Coach Fulmer addresses the media - Tuesday, Sept. 16, 2008
Florida linebacker, Brandon Spikes, made the comment Monday after practice that Tennessee had "quit playing" last year and that Florida was tougher than Tennessee. Coach Fulmer and some of the Vols respond to Spikes' comment. Watch »
GAINESVILLE, Fla. — Don’t ask Florida coach Urban Meyer about trying to kick the ball away from All-SEC kick returner Brandon James. It’s akin to asking Bobby Knight, “What’s a game face?”
“Kick away from them?” he asked back. “How do you that?”
He then answered his question.
“You can’t do that,” he said. “You change the (direction) of your kicks, that’s how you get punts blocked.”
I realize that Meyer is a special-teams guru. I also realize that questioning his expertise on kicking and punting isn’t much different from second-guessing Norm Chow’s play-calling.
But I still don’t like the alternative: Punting the ball to James.
The Vols tried it last year. And James ran 83 yards for a touchdown.
They tried it in 2006, too. That would have resulted in another touchdown if one of James’ teammates hadn’t blocked a Vol in the back, and it was a close call.
The Vols will get another shot at James on Saturday afternoon in Neyland Stadium. My advice: Don’t take it.
Punt the ball out of bounds. Punt it short. Risk a block.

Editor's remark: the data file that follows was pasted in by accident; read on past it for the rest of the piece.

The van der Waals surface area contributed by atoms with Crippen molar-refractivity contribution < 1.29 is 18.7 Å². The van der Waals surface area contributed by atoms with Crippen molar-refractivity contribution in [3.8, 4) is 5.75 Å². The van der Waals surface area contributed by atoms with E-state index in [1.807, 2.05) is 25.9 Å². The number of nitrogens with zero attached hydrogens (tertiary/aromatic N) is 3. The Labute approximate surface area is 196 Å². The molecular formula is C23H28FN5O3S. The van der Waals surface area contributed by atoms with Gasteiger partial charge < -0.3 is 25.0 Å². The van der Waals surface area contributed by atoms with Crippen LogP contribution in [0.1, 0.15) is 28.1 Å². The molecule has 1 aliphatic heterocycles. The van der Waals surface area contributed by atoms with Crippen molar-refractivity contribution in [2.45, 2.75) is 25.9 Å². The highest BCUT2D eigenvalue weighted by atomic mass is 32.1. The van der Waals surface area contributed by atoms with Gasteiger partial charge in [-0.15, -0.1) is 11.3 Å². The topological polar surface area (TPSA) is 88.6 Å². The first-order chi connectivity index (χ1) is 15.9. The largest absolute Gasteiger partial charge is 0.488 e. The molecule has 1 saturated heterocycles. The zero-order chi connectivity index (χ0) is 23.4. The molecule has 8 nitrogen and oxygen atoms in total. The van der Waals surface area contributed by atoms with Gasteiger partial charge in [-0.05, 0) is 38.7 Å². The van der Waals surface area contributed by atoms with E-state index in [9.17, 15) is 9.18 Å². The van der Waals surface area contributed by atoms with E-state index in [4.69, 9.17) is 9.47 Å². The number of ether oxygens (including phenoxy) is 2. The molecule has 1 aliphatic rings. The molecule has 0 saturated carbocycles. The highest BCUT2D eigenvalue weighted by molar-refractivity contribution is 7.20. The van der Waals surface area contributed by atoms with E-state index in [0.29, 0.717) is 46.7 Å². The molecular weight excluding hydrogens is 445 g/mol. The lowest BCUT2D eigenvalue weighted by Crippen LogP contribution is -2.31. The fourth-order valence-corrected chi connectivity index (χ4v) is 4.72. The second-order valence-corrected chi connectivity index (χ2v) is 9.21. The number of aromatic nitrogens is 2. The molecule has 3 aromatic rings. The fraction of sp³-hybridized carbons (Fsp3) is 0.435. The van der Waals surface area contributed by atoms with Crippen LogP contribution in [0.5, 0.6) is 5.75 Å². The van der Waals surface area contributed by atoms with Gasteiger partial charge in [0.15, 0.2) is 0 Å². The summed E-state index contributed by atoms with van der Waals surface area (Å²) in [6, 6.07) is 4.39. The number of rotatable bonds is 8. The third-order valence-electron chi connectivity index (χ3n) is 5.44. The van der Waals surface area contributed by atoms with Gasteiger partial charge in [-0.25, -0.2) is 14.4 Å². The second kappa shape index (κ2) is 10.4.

Anything beats punting the ball to the best kick returner in the SEC, particularly when you remember what happened last year and the year before that.
What makes the 5-foot-7 James such a monster on kick returns?
“Speed” is an obvious answer. James is fast enough to have run on the Florida track team, although there are a handful of Gators even faster.
But James isn’t just fast. He’s fast from the first step.
“Percy Harvin (Florida’s wide receiver) has got the fastest first step in college football,” Meyer said. “But the guy right behind him is Brandon James.”
Quickness and cutting ability are a couple of other obvious James attributes. Even his shortness works in his favor, according to teammate Ahmad Black.
“He’s small, so a lot of guys go down for the kill shot,” Black said.
It’s like taking a roundhouse swing at a good boxer. You don’t make contact.
Despite all of James’ physical skills, his attitude eventually convinced Meyer to make him the punt returner. The decision was made two years ago as the Gators entered Neyland Stadium.
Meyer just happened to be right behind James as they made their way through the tunnel onto the field. The crowd was large and loud enough to intimidate a veteran, much less an 18-year-old true freshman.
“I look at this little nut doing the Gator chomp,” Meyer said. “So I grabbed him and said, ‘You’re our punt returner.’ ”
James’ reaction to the good news: “Huh?”
His second reaction: “Hell yeah. Let me go out there and make a play.”
James has been making plays on kick and punt returns for two-plus years. He has averaged 14.1 yards on 54 career punt returns and 23.8 yards on 57 kick returns.
And no matter how much attention he draws, he rarely turns down an opportunity.
“I try not to call for a fair catch,” he said. “My guys do such a great job of holding up (defenders), so I can take risks. I don’t fair catch anything unless we call for a block. I have all the confidence in the world they will get the job done.”
The Gators feel the same way about James.
Sports editor John Adams may be reached at 865-342-6284 or firstname.lastname@example.org.